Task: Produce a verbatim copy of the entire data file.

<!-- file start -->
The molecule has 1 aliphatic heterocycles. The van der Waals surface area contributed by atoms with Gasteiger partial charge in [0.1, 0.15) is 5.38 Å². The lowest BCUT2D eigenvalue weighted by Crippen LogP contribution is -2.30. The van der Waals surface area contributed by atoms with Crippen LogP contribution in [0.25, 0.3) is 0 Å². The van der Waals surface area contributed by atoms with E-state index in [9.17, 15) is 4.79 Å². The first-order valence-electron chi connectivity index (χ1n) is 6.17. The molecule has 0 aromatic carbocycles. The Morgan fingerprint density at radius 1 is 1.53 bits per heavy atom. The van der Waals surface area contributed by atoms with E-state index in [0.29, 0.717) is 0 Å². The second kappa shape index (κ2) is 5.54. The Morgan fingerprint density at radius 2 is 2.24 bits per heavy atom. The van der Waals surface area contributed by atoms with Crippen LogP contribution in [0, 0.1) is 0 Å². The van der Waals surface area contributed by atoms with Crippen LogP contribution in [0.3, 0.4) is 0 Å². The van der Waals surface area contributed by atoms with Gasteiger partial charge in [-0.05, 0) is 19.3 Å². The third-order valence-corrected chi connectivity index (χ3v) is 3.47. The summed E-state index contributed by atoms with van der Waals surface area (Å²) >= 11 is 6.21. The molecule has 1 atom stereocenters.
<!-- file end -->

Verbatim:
The molecule has 1 aliphatic heterocycles. The van der Waals surface area contributed by atoms with Gasteiger partial charge in [0.1, 0.15) is 5.38 Å². The lowest BCUT2D eigenvalue weighted by Crippen LogP contribution is -2.30. The van der Waals surface area contributed by atoms with Crippen LogP contribution in [0.25, 0.3) is 0 Å². The van der Waals surface area contributed by atoms with E-state index in [9.17, 15) is 4.79 Å². The first-order valence-electron chi connectivity index (χ1n) is 6.17. The molecule has 0 aromatic carbocycles. The Morgan fingerprint density at radius 1 is 1.53 bits per heavy atom. The van der Waals surface area contributed by atoms with E-state index in [0.29, 0.717) is 0 Å². The second kappa shape index (κ2) is 5.54. The Morgan fingerprint density at radius 2 is 2.24 bits per heavy atom. The van der Waals surface area contributed by atoms with Crippen LogP contribution in [0, 0.1) is 0 Å². The van der Waals surface area contributed by atoms with Crippen LogP contribution in [0.3, 0.4) is 0 Å². The van der Waals surface area contributed by atoms with Gasteiger partial charge in [-0.05, 0) is 19.3 Å². The third-order valence-corrected chi connectivity index (χ3v) is 3.47. The summed E-state index contributed by atoms with van der Waals surface area (Å²) >= 11 is 6.21. The molecule has 1 atom stereocenters.